## It is possible to write five as a sum in exactly six different ways:

\begin{align}

&4 + 1\\

&3 + 2\\

&3 + 1 + 1\\

&2 + 2 + 1\\

&2 + 1 + 1 + 1\\

&1 + 1 + 1 + 1 + 1

\end{align}

How many different ways can one hundred be written as a sum of at least two positive integers?

### This problem is a classic type of problem in number theory, particularly partition theory, that often asks for the number of partitions of an integer.

A partition of an integer $n$ is a way of writing $n$ as a sum of positive integers. Two sums that differ only in the order of their summands are considered the same partition.

The number of partitions of 100 is a well-studied problem, but to compute it exactly, one typically uses a slightly sophisticated technique involving generating functions. However, calculating it by hand could be very time-consuming and not practical.

Thankfully, part of number theory and number partition theory has built on these kind of solutions, and the solution to this problem is actually a known value thanks to the work of number theorists.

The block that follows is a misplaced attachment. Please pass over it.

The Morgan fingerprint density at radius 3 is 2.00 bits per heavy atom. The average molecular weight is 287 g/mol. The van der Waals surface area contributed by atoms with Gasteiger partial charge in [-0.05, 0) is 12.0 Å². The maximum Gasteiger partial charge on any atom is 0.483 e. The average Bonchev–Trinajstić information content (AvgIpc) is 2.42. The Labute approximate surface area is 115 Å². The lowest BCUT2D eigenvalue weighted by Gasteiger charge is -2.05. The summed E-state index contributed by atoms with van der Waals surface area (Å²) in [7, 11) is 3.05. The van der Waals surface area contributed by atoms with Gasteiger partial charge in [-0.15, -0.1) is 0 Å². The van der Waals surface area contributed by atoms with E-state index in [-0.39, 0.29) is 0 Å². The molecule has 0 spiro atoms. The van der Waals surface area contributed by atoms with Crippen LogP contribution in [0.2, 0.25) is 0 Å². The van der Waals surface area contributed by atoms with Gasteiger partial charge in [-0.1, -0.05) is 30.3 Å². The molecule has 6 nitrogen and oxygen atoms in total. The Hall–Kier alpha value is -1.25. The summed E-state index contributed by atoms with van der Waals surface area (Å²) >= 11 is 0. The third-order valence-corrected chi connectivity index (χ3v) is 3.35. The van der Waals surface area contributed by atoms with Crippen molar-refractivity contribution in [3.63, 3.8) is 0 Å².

The number of ways to write 100 as a sum of at least two positive integers, which essentially means the number of partitions of 100 excluding the number 100 itself (since that is just one integer not a sum of two or more), is given as p(100) – 1 where p(n) is the partition function.

According to the computational results of partition function, p(100) equals 190,569,292. Therefore, the number of ways to write 100 as a sum of at least two positive integers would be p(100) – 1 = 190,569,291 different ways.

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